Written by Naďa Straková
Prague – Last week´s headlines were what could be called monothematic. The issue of radar base on Czech soil dominated pretty much all Czech media.
Tuesday was a sad day for the estimated 70 percent of Czechs who are against the US missile defense system, as Condoleezza Rice arrived in Prague to sign the so-much-talked-about US treaty. Some of them did not let signing the deal just go and took to the streets of Prague to protest against the deal. However, the MPs´ support is less than half (about 97 MPs are pro-missile) at the moment and it will be PM Topolánek´s task to secure the majority of the votes.
The chief negotiators threw a briefing on the radar issue the next day during which they tried to “sell” the radar treaty to a bunch of journalists.
The negotiations between the US and Czechs were repeatedly described as „tough” by the representatives of both sides. But when asked by members of the press to name the single most difficult moment of the 18-month negotiating process, the chief negotiators Tomáš Pojar and John Rood failed to come up with any.
Interestingly, the League Against Anti-Semitism plans to file a charge against the anti-US radar initiative ´NE základnám´ (NO to bases). The league claims that the initiative’s web site contained a link to the Protocols of the Elders of Zion, an infamous anti-Semitic forgery produced by the Imperial Russia’s secret services at the beginning of the 20th century.
The initiative reacted promptly to the accusations, calling them absurd and unjustified. At their website, the representatives of the umbrella association explained that link to the “Protocols” was in a blog section of the page which doesn’t express official views of the initiative.
The last radar-related issue takes Russia “on board”. Russia angrily responded against the US defense missile pact to be deployed in the Czech Republic warning that they may retaliate militarily, should the base be approved by Czech parliament. Czech Defense Ministry objected to Russia´s aggressive rhetoric.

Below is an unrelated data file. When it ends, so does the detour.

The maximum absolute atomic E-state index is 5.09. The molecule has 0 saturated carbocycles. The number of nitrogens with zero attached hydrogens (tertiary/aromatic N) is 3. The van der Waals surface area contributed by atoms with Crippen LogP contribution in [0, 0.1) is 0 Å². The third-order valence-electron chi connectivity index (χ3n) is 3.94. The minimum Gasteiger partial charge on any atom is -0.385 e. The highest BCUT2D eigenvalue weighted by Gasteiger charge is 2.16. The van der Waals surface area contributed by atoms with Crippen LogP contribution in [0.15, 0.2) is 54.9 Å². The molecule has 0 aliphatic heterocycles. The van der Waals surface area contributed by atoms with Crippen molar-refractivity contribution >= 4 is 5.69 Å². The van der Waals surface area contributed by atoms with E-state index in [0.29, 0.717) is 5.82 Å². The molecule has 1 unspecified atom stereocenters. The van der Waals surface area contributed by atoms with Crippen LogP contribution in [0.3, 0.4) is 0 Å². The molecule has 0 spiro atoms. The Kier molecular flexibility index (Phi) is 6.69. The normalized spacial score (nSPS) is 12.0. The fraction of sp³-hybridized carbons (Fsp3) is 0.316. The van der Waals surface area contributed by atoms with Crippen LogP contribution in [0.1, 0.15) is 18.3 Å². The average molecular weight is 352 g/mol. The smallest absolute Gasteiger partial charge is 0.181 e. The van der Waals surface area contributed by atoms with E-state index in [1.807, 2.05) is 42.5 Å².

If some hoped new Russian president Dmitry Medvedev would be a softer version of Vladimir Putin, then he or she is dissapointed. His sharp words sound as if Putin wrote them: “We will not be hysterical about this but we will think of retaliatory steps…”
With the demographic outlooks not looking very favorable for Czechs, Minister of Labor and Social Affairs Petr Nečas decided to help to make it easier for young women who oscillate between having a family and pursuing a career.
He would like to create part-time job opportunities that the market seems to lack. That is to support employment of mothers with small children for whom staying home with kids is not enough.
Nečas wants to offer CZK 1,500 to companies that will give a part-time job to mothers or people who for some reason cannot be employed full-time.
It all started as an artistic attempt to draw attention to the virtual nature of media reality. It all ended with seven members of the art group Ztohoven being taken to court and later cleared. Now, Ztohoven face up to three years in prison again and the show is not over yet.
If they are sentenced to serve in jail, it will be the first post-communist case when artists end up in prison.
On the other hand, the heparin killer story is over. Petr Zelenka, who was sentenced for the murder of seven people to life-imprisonment, will most likely spend the rest of his life in Valdice Prison, which is among the toughest prisons in the country.
Zelenka was found guilty of killing seven people and attempting to kill ten others with the blood diluting drug called Heparin. He worked as a nurse in a hospital in a small town of Havlíčkův Brod in the Vysočina region.
According to the Valdice convicts, the only advantage of the prison is its cuisine. “Of all the prisons I know, they serve the best food here. We get steaks, chicken, Segedin goulash and also good soups,” Jiří Kajínek, another infamous Czech murderer, told tabloid daily Aha! some time ago.
A new rule on littering in Prague should see an end to sticky patches of chewing gums on sidewalks, cigarette butts at tram stops and who knows, one day you will be able to lie down in a park without worrying about having a doggy poo under your back.
It is also to bring money to the city coffers; for the first week of the regulation Prague police collected over CZK 60,000. These doggie poos are valued quite high, aren’t they?